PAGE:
Monday, February 28, 2011

Opera review: Second 'Cosi' cast shows off voices of great promise

Patricia Risley and Joel Prieto in Così fan Tutte.


By Rex Hearn


This refined,‭ ‬delicate,‭ ‬good-looking production of Mozart’s‭ ‬Così fan Tutte,‭ ‬with swaths of brilliantly lit open spaces,‭ ‬marble statues and lovely costumes,‭ ‬harks back to productions at the Salzburg Festival in‭ ‬1982‭ ‬--‭ ‬even down to the same sunshade beach umbrella.

There’s nothing wrong with that:‭ ‬Imitation is the finest form of flattery,‭ ‬after all.‭ ‬It shows the careful planning that went into this staging,‭ ‬because this opera,‭ ‬a bit of puffery really,‭ ‬demands focus on the music.‭ ‬And what brilliant tunes Mozart writes for Lorenzo Da‭ ‬Ponte’s crazy libretto about faithfulness,‭ ‬trust and constancy,‭ ‬especially in this opera,‭ ‬where one man bets his two young friends their sweethearts will not be true to them.‭

Così fan Tutte came‭ ‬from nowhere.‭ ‬There’s not a‭ ‬line of scholarship to suggest it was ‭ ‬commissioned.‭ ‬My guess is that having worked together on‭ ‬The Marriage of Figaro and‭ ‬Don Giovanni,‭ ‬Mozart and Da Ponte decided to have some fun and write about what they knew best:‭ ‬romantic adventures.‭ ‬Mozart’s many love affairs with his lead sopranos are legion.‭ ‬And Lorenzo Da‭ ‬Ponte had been kicked out of Rome and Venice for his womanizing before arriving in Vienna.

It’s not that he was out of ideas.‭ ‬He wrote‭ ‬50‭ ‬libretti in his‭ ‬90-year span.‭ ‬Also,‭ ‬I bet they split the profits.‭ ‬Mozart,‭ ‬hard up as usual,‭ ‬asked his friend Michael Puchberg for a loan in December‭ ‬1789‭ ‬on certain repayment‭ ‬from the management of the producing‭ ‬theatre the following January.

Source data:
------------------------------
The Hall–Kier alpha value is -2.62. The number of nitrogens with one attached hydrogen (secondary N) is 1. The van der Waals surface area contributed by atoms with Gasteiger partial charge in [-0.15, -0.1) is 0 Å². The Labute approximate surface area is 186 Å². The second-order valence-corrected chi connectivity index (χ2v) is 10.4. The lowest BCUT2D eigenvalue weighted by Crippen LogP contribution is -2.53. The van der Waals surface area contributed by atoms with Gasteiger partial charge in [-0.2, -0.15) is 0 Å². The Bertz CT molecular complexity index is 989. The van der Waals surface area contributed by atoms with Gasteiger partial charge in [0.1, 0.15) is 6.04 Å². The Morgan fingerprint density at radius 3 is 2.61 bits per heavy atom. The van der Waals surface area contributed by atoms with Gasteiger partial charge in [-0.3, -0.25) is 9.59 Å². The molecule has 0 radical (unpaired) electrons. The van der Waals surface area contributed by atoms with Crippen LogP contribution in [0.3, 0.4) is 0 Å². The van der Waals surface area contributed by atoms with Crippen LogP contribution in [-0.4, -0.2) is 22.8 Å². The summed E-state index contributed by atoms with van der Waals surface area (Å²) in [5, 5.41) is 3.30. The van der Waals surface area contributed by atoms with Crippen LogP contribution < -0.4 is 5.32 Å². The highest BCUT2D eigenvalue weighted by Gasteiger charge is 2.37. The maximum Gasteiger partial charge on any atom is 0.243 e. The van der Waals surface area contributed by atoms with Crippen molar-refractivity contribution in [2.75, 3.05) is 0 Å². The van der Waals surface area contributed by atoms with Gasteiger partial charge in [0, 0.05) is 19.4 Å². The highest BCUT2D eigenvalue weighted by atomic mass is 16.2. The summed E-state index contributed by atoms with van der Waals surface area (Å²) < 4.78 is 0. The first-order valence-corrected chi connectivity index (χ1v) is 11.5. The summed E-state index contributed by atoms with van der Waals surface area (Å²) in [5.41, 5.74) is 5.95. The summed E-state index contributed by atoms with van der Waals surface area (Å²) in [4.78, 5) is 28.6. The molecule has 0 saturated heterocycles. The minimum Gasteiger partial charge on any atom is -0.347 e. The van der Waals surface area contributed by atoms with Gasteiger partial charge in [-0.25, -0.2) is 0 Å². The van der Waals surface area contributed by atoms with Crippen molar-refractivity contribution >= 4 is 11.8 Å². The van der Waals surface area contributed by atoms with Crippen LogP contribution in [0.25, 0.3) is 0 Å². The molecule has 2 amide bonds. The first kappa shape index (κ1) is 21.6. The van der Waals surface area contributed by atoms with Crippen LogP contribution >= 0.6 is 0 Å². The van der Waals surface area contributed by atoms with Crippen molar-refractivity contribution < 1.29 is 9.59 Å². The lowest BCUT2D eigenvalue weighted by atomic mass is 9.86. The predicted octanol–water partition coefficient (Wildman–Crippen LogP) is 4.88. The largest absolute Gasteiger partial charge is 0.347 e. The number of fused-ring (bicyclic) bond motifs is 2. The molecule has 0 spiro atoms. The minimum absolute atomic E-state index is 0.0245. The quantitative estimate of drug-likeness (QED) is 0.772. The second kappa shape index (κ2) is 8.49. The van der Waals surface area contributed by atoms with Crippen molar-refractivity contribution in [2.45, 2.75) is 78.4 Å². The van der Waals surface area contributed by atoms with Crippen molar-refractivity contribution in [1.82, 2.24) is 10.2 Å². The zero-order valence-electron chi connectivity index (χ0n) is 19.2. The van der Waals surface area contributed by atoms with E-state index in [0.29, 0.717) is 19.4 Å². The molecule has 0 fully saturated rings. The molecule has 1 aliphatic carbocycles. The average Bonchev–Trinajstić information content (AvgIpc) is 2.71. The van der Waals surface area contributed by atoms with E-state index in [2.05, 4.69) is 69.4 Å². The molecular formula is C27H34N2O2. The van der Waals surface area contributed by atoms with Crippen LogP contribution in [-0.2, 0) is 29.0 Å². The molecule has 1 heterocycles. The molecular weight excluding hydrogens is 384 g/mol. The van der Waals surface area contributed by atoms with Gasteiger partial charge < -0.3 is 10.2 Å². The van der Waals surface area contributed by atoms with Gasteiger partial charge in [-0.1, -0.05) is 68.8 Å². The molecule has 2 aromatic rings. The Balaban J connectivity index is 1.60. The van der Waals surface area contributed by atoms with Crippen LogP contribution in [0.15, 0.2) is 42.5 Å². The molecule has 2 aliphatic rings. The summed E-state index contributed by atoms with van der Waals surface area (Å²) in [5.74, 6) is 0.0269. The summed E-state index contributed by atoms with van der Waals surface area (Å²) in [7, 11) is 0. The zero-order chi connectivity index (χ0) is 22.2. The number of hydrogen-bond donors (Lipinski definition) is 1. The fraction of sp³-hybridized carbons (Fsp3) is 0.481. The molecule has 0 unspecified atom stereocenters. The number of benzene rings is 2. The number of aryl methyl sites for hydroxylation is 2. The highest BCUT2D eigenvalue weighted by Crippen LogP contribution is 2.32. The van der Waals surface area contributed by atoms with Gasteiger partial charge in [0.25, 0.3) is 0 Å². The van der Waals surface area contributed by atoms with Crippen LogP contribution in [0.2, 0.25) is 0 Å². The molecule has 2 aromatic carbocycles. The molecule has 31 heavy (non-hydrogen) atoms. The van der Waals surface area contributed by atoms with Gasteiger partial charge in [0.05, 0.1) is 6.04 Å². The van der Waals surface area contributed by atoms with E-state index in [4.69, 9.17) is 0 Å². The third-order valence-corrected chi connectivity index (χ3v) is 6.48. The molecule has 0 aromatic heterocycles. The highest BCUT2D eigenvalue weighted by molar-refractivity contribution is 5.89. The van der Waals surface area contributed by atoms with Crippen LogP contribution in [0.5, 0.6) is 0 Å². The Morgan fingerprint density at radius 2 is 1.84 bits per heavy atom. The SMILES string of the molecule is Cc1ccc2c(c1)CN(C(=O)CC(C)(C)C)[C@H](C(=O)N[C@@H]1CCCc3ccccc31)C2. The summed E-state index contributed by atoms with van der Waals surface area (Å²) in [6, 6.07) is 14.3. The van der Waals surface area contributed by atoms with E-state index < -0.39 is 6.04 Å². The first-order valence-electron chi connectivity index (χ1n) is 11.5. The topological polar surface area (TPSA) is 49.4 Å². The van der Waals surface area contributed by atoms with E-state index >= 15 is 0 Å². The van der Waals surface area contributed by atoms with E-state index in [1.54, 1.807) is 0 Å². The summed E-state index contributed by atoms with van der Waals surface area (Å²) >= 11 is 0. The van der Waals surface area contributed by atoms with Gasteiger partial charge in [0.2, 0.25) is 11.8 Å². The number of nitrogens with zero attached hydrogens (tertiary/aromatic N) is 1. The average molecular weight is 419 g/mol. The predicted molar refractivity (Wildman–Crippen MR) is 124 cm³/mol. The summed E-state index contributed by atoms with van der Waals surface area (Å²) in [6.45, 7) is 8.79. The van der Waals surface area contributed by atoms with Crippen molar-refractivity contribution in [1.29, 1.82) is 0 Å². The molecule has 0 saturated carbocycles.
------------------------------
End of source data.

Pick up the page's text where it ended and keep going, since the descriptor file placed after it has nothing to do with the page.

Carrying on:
‭“‬Come to the theatre on‭ ‬20‭ ‬January at‭ ‬10‭ ‬a.m.,‭” ‬he wrote Puchberg,‭ “‬and only you and Joseph Haydn will be allowed to see a rehearsal of my opera.‭” ‬This is all that’s known of the origins of‭ ‬Così fan Tutte.‭

Andrew Schroeder and Caitlin Lynch in Così fan Tutte.

I saw Palm Beach Opera’s production of the opera Saturday.‭ ‬Stage Director Stephen Lawless‭’‬ handling of the cast in movement and set situations is almost flawless,‭ ‬but there’s too much plopping down,‭ ‬using steps for seats.‭ ‬Give them benches,‭ ‬please‭!

Also missing was the huge Mesmer magnet Despina uses to revive the‭ “‬sick‭” ‬men.‭ ‬Instead,‭ ‬a Benjamin Franklin kite charged with electricity in a storm,‭ ‬replaces the magnet.‭ ‬It fits the time frame of this opera perfectly.

Conductor Gianluca Martinenghi conducted beautifully,‭ ‬letting the orchestra accompany the singers in softer tones than is usual,‭ ‬which highlighted their singing.‭ ‬The refinement began with‭ ‬Martinenghi’s subtle baton in a remarkably exquisite reading of the overture.‭

Caitlin Lynch as Fiordiligi‭ ‬was superb,‭ ‬especially her‭ ‬Come scoglio in Act I.‭ ‬Her acting and singing mark her as a young soprano on the cusp of a great opera career.‭ ‬Dorabella,‭ ‬sung by Patricia Risley,‭ ‬has a distinct mezzo soprano voice that blended well with Lynch’s,‭ ‬her every acting gesture just right,‭ ‬never overdone.‭

Abigail Nims,‭ ‬a lovely mezzo,‭ ‬had little to do in this‭ “‬refined‭”‬ production.‭ ‬I’ve seen productions of‭ ‬Così‭ ‬where this small role steals the show in vulgar‭ ‬ways.‭ ‬Not so here.

Baritone Andrew Schroeder gave a magnificent account of his role as Guglielmo.‭ ‬He has a finely tuned instrument that flows along like golden honey.‭ ‬And Joel Pietro,‭ ‬the lovesick tenor Ferrando, ‭ ‬gave a very fine reading of Un’aura amorosa,‭ ‬the Mozart tune that ‭ ‬is most remembered for its phrasing and absolute beauty.‭

The Don Alfonso of bass Matteo Peirone moved about the stage well but was vocally tired that night‭;‬ he sings in all performances.

In the Vienna of‭ ‬1790,‭ ‬this opera had one month’s run in January and a three-month summer run,‭ ‬so if the two authors got their fair share of the receipts,‭ ‬they did well.

Rex Hearn founded the Berkshire Opera Company in Massachusetts.‭ ‬He has reviewed opera in South Florida since‭ ‬1995.

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